Is it me, or are artists looking really good these days? Almost too good? The mythological image of the artist is rooted in the artist portrait photograph, that familiar tableau of a paint-splattered figure with disheveled hair, brooding and intense in their messy studio, brushes and pots of paint abandoned on the floor, canvases in progress in the background, references torn from obscurity and tacked to the wall. This is how we want artists to be: the perfect representation of chaos and wantonness. If artists are obliged to participate in this performance, then it’s likely we’re all guilty of fuelling it; after all, audiences are insatiable when it comes to image consumption in the age of the internet.
But something has shifted of late: I have noticed more portrait photos of artists circulating, and more frequently, in gallery newsletters, on art fair websites and, of course, on Instagram. Which makes sense in an increasingly fast-paced and commercialised art world, where social interactions are ruled by the cult of everyone-as-celebrity propelled by social media. Whether chic or shabby, nonchalant or earnest, in turps-drenched overalls or designer drip, everyone expects artists to reveal themselves, to let us peer into their private worlds. As a consequence, these pictures have become ever-more carefully calculated and are paramount to creating an artist’s ‘brand’.
An artist’s portrait speaks volumes about their work. And for those places—fairs, galleries, museums—associating with an artist’s work, the portrait photo is a way to make a direct statement about the people they want to support. “People should feel like they can understand who the artist is from their portrait, and connect with the work more through it; especially in these times it’s important for an artist to present themselves to their audience online when people can’t see the physical work”, says Hannah Watson, director of TJ Boulting. “But it can be ruined by trying too hard. So be yourself.”
“People should feel like they can understand who the artist is from their portrait, and connect with the work more through it”
Gallery-owner Sim Smith agrees. “Generally, collectors like to connect with an artist. Traditionally they may meet at a private view or some at studio visits but now things are so different with social media—everything moves much quicker and proximity is a given”, she tells me. “People like to see faces and to see people, it’s about connection. We have portraits on our website for this reason; it helps to tell a story and to make an artist recognisable. Some are in their studios, others are mid performance; it’s just important that the portrait is true to them. They have to feel comfortable and it has to be real, otherwise what is it for?”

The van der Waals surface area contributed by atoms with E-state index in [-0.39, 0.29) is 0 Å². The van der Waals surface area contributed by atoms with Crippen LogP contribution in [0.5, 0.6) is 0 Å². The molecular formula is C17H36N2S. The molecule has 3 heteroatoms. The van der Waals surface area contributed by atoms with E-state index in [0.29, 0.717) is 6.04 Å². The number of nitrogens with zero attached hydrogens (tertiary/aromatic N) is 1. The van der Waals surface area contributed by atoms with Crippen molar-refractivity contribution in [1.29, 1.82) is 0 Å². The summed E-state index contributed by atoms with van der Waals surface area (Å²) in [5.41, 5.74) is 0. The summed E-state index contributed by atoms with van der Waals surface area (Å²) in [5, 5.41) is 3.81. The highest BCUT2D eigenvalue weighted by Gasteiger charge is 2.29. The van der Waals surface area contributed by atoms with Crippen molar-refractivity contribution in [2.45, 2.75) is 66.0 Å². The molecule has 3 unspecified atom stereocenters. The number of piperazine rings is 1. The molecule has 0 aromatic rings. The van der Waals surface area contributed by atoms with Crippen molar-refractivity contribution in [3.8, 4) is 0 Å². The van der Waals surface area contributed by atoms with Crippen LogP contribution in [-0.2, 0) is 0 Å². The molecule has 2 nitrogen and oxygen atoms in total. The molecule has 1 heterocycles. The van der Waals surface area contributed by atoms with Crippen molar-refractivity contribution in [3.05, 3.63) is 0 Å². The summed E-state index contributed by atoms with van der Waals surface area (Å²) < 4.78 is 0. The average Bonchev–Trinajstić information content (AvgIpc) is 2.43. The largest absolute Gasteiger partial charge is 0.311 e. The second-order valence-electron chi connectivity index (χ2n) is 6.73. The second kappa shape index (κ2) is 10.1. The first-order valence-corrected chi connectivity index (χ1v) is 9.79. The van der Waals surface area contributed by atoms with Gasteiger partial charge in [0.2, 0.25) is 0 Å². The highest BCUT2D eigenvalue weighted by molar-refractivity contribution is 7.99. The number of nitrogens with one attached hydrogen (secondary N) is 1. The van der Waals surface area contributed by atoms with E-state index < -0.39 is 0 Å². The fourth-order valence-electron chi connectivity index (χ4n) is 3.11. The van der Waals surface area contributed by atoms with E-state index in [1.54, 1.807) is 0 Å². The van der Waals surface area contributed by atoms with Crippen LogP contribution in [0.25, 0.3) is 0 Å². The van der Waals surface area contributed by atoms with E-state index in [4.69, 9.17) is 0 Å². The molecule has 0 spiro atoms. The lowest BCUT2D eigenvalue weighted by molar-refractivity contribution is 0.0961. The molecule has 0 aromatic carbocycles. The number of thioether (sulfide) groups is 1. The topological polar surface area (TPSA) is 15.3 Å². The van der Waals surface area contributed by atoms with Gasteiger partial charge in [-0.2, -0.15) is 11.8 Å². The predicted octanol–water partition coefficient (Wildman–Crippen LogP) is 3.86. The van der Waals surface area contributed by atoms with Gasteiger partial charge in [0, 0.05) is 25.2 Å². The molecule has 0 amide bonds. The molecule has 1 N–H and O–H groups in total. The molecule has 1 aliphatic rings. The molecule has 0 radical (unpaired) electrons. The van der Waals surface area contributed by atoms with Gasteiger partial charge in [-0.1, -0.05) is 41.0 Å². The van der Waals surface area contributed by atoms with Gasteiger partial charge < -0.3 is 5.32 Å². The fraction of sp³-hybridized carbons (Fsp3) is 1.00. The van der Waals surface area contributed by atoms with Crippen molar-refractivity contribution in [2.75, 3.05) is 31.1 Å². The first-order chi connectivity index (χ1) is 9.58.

Visibility constitutes a certain kind of power nowadays, but a portrait photo might, contrary to what you might think, serve another purpose—one that isn’t simply transactional. “A portrait photograph confirms and formalises the visibility of the artist. It shows us that art isn’t a product, service or an asset class but the considered, often solitary and radical act of another human being; a memento for a world where unseen labour and urgent consumption seem to be the present order of the day,” suggests Khuroum Bukhari, a writer and cultural strategist who works closely with artists, commercial galleries and public institutions.
Portrait photographs might be deployed in different ways to various ends, but what happens if you aren’t comfortable being photographed? Tim Garwood, a painter who is represented by Sim Smith, doesn’t feel confident getting in front of the camera. However, he explains, “I think showing people who you are is a part of standing alongside your work. In the same way the paintings are visible, the artist must also be visible too to allow people to get a more complete impression of the work, which is inextricably linked with the artist themselves.” He adds, “It shows a commitment and belief in what you are doing, even though I hate having my photo taken. Ultimately it is far more personal to share paintings than an image of yourself.”